FARR is dedicated to building positive futures in South African communities by significantly reducing birth defects caused by alcohol consumption during pregnancy. The focus of our major activities is on Fetal Alcohol Spectrum Disorders (FASD).
FARR will achieve our vision and become the household name in our field by implementing, impactful direct community interventions, driving social awareness programmes, conducting world-class research and by offering a full range of diagnosis, management, support, training, educational and mentorship services whilst maintaining our high ethics and respecting human and child rights.
During 1995 a small team of South African medical personnel was invited to investigate possible clinical causes for an alarming rate of learning disabilities among pre-school children attending the Trudi Thomas Children’s Centre on the outskirts of Cape Town. Led by Professor Denis Viljoen (who at the time was Deputy Head of the Department of Human Genetics at the University of Cape Town Medical School) the team discovered evidence of unprecedented levels of Fetal Alcohol Syndrome (FAS) among children attending the centre.
Other anecdotal evidence from evaluation of children at institutions for the Intellectually Impaired showed very high frequencies of FAS and as we discovered later, FASD. Similarly, children referred to the Red Cross War Memorial Children’s Hospital genetics clinic frequently had a diagnosis of Fetal Alcohol Syndrome.
The United States was at the forefront of FAS research at this time, and the extent of the problem that Professor Viljoen found prompted him to travel to the United States to present his findings. The aim of this trip was to seek funding to help him to further his investigations in the Western Cape. His presentations to various health care agencies in the United States confirmed that South Africa was potentially faced with the highest reported prevalence of FAS in the world.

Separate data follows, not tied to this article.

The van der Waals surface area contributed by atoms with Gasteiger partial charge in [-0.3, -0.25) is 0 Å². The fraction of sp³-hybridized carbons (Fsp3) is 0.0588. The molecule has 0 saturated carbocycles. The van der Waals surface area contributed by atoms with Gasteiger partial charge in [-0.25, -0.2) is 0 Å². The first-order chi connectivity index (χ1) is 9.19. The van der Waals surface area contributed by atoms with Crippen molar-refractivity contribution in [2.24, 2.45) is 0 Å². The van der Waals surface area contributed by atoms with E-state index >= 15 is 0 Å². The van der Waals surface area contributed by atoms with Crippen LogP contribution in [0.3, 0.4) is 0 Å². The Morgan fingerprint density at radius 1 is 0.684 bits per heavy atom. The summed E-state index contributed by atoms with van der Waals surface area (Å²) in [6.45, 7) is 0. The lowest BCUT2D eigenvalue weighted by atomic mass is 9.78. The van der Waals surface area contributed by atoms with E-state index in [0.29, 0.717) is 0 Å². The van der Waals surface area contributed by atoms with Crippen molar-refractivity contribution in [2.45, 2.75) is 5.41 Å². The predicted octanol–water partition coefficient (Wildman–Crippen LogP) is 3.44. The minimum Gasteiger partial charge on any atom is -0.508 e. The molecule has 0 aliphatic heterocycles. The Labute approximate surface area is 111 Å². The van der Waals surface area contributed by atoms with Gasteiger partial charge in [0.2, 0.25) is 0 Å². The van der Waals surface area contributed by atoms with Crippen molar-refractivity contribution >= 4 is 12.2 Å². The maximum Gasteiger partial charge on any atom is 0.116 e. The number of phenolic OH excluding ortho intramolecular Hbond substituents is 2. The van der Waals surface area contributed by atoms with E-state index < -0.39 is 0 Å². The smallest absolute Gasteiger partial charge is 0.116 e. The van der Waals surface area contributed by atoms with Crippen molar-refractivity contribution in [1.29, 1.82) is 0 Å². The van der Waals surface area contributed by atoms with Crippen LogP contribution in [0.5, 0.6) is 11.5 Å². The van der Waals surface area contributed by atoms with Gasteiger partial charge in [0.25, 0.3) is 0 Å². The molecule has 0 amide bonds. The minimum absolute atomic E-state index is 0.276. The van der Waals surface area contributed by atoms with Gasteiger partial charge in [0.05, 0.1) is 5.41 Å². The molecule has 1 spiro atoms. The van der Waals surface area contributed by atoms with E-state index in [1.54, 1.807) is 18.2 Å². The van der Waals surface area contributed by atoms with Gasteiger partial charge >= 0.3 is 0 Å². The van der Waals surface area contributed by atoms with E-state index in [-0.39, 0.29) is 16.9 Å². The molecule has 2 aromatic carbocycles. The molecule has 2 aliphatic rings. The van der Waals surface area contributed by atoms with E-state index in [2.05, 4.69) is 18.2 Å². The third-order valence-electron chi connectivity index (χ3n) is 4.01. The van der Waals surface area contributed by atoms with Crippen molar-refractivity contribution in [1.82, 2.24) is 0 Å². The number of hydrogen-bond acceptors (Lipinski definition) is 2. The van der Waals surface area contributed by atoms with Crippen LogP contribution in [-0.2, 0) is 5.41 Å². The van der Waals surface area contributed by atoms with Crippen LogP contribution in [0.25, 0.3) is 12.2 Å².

This situation prompted US health authorities to support the research efforts of Professor Viljoen and his team, and led to the formation of FARR in January 1997, with funding provided from the USA and ARA. Since then, FARR has become the leading NGO in South Africa in the fight against FAS. Professor Viljoen is considered to be the “Father of FAS in South Africa” – his passion and dedication to reduce FAS has been an inspiration to thousands of people across the country.
FARR World First and Other Achievements
- 1997 – FARR founded as the first NGO in South Africa to focus on Fetal Alcohol Syndrome (FAS) research and prevention
- 1998 – FARR publishes the first Prevalence Rates of FAS in South Africa
- 1998 – FARR proves that Fetal Alcohol Spectrum Disorders (FASD) can be diagnosed in infancy
- 2002-2008 – FARR assists Medical Engineers at the University of Cape Town with the development of videometric, three-dimensional camera techniques to assess children with FAS
- 2003 – FARR reported the highest FAS Community Prevalence Rate in the world (De Aar 122/1000)